The Doctor's distinction is not only unscriptural and unconstitutional, but unreasonable ; in as much as it would, in a great degree, enable subjects to avoid paying taxes at all. Suppose, for example, we could be taxed only externally, by means of duties laid upon imported goods, such as tea, coffee, foreign wines, and rum ; might we not, if I may so speak, starve the government, by drinking only sage, or balm-tea, ale, made-wines, and spirits distilled from our own wheat ?_The Doctor's distinction is not only unreasonable, but unjust. Why should the Colonies enjoy greater privileges than the mother-country? Why should Britons be taxed externally and internally, whether they have votes or not, and the Americans only externally; when both have their property internally and externally guarded by the protective power ? If I owed my lawyer reasonable fees, amounting to ten pounds, what would you think of my honesty, if I said to him, Sir, I give you leave to pay yourself by demanding a shilling from me, every time I drink a glass of claret or a dish of chocolate : But I declare to you, that, except in such cases, I will take you for a robber, if yoų lay claim to any part of my

property ?- The Doctor's distinction is not only unjust in the present case, but it might prove destructive to the Commonwealth. It is granted on all sides, that taxes and money are the sinews of the government. If external taxes did not bring in money enough to discharge the necessary expences of the state ; and if the sove. reign could not lay internal taxes to supply that deficiency, what would become of the kingdom ? Must it not fall a wanton sacrifice to Dr. Price's political refinements ? I hope, Sir, that if you weigh these observations, you will own that his book, ingenious as it is, far from “ carrying conviction in every page,” carries frivolousness and mischievous absurdity in the very first quotation, which you produce from him.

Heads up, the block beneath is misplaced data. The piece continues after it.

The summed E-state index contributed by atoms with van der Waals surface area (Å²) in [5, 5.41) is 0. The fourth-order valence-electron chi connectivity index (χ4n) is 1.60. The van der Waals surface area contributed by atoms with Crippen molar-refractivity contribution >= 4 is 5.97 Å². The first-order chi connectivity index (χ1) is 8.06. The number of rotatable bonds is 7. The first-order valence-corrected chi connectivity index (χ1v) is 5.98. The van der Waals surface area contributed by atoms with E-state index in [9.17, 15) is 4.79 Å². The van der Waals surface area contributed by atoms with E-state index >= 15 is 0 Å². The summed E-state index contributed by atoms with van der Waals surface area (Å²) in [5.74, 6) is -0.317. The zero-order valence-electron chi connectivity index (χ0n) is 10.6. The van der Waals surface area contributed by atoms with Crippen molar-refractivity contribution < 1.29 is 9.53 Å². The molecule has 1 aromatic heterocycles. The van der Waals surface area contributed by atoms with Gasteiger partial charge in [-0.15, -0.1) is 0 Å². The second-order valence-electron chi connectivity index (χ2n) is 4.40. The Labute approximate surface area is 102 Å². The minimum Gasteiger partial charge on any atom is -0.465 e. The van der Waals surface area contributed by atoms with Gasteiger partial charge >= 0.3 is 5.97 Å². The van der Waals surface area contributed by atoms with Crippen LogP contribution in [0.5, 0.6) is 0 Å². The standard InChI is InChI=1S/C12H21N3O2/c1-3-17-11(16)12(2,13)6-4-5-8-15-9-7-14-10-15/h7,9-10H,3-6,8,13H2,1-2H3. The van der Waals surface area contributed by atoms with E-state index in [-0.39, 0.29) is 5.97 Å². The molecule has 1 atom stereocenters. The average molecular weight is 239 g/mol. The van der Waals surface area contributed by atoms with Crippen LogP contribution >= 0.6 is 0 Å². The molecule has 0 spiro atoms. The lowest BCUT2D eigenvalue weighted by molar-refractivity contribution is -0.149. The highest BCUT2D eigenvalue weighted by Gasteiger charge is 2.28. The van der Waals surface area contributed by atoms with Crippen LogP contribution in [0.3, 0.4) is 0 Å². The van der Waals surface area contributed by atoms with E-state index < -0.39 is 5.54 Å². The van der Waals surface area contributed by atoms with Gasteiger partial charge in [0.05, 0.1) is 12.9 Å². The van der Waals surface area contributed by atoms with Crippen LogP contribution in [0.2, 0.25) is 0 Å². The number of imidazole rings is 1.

And we may well suppose, you did not pick out his weakest argument, to support the praises which you bestow on his 6 most excellent pamphlet.”

But let us hear him out. You continue, p. 47, to quote him thus : “ The Stamp-act was passed. This being an attempt to tax them internally ; and a direct attack on their property, by a power which would not suffer itself to be questioned; which eased itself by loading them; and to which it was impossible to fix any bounds, they were thrown at once, from one end of the Continent to the other, into resistance and rage." This sounds well to the ear ; but judicious patriots, who expect to find the kernel of truth under the specious shell of fine words, may be a little disappointed. Permit me, Sir, to break the shell, and to see if the kernel be sound.

1. An attempt to tax subjects internally is a direct attack on their property! And what if it be? When reasonable taxes are due, may they not be directly de. manded? And that they are due, do you not grant, p. 27, where you so much resent my supposing, that you deny “the necessity of subjects paying taxes,” whether they be external or internal ?—(2.) The legis. lative power of Great Britain would not suffer itself to be questioned ! The Doctor should have said, that it would not suffer itself to be deprived of its right of de